"Chronicle," The Annual Register: A Review of Public Events at Home and Abroard for the Year 1866 (London: F. & J. Rivington, 1867), 18-19.
The following text is presented here in complete form, as it originally appeared in print. Spelling and typographical errors have been preserved as in the original.
Windsor Castle, March 28, 1866.
The Queen hears that Mr. Peabody intends shortly to return to America, and she would be sorry that he should leave England without being assured by herself how deeply she appreciates the noble act of more than princely munificence by which he has sought to relieve the wants of the poorer class of her subjects residing in London.
It is an act, as the Queen believes, wholly without parallel, and which will carry its best reward in the consciousness of having contributed so largely to the assistance of those who can little help themselves.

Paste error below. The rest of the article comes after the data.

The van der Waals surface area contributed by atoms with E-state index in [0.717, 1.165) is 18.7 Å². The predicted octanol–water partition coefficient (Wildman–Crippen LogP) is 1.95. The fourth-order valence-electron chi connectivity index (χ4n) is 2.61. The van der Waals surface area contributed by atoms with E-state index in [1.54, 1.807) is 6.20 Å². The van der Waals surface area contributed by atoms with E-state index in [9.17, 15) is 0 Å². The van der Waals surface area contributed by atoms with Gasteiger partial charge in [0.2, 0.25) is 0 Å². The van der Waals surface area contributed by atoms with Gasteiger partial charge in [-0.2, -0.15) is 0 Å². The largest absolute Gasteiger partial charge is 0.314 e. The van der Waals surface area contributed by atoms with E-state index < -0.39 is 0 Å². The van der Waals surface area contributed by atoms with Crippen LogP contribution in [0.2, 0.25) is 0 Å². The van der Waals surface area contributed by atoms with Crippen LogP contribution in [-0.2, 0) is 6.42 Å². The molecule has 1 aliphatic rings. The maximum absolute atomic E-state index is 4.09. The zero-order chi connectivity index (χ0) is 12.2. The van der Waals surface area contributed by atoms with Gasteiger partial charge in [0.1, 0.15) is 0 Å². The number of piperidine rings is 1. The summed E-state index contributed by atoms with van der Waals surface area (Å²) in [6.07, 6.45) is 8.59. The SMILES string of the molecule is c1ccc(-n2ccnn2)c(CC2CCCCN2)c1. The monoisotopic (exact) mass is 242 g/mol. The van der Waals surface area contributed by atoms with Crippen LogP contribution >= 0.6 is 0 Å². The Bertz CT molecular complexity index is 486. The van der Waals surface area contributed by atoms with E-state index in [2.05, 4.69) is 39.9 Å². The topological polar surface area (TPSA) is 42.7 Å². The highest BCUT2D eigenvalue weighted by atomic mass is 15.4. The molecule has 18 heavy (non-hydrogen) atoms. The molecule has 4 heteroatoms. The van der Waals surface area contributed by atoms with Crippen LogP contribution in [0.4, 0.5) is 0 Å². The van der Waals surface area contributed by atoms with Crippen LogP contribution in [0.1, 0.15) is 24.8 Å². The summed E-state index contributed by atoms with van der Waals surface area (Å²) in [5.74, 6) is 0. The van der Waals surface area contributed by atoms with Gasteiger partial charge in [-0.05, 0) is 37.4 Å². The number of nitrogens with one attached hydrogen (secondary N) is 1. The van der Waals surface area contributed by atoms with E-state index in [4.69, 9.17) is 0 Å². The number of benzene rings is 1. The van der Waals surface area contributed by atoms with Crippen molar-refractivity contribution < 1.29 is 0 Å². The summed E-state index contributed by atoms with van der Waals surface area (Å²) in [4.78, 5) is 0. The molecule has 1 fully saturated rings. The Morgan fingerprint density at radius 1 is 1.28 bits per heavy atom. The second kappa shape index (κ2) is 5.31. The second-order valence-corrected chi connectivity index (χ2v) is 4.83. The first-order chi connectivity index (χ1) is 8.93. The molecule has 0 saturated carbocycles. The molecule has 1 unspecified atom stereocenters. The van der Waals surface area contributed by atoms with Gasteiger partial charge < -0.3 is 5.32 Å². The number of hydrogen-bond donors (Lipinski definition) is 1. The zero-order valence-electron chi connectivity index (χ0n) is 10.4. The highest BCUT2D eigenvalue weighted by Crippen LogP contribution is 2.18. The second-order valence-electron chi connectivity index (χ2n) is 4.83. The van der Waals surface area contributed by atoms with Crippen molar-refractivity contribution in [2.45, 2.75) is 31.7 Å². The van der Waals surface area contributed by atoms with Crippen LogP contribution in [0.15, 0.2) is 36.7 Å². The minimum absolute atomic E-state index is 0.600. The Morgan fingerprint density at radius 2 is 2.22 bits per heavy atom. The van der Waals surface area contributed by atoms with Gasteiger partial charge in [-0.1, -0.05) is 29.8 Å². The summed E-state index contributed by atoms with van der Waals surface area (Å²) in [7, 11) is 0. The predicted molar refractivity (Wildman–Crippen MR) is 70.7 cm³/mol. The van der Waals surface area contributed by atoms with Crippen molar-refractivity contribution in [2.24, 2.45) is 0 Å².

The Queen would not, however, have been satisfied without giving Mr. Peabody some public mark of her sense of his munificence, and she would gladly have conferred upon him either a baronetcy or the Grand Cross of the Order of the Bath, but that she understands Mr. Peabody to feel himself debarred from accepting such distinctions.
It only remains, therefore, for the Queen to give Mr. Peabody this assurance of her personal feelings, which she would further wish to mark by asking him to accept a miniature portrait of herself, which she will desire to have painted for him, and which, when finished, can either be sent to him to America, or given to him on the return which, she rejoices to hear, he meditates, to the country that owes him so much.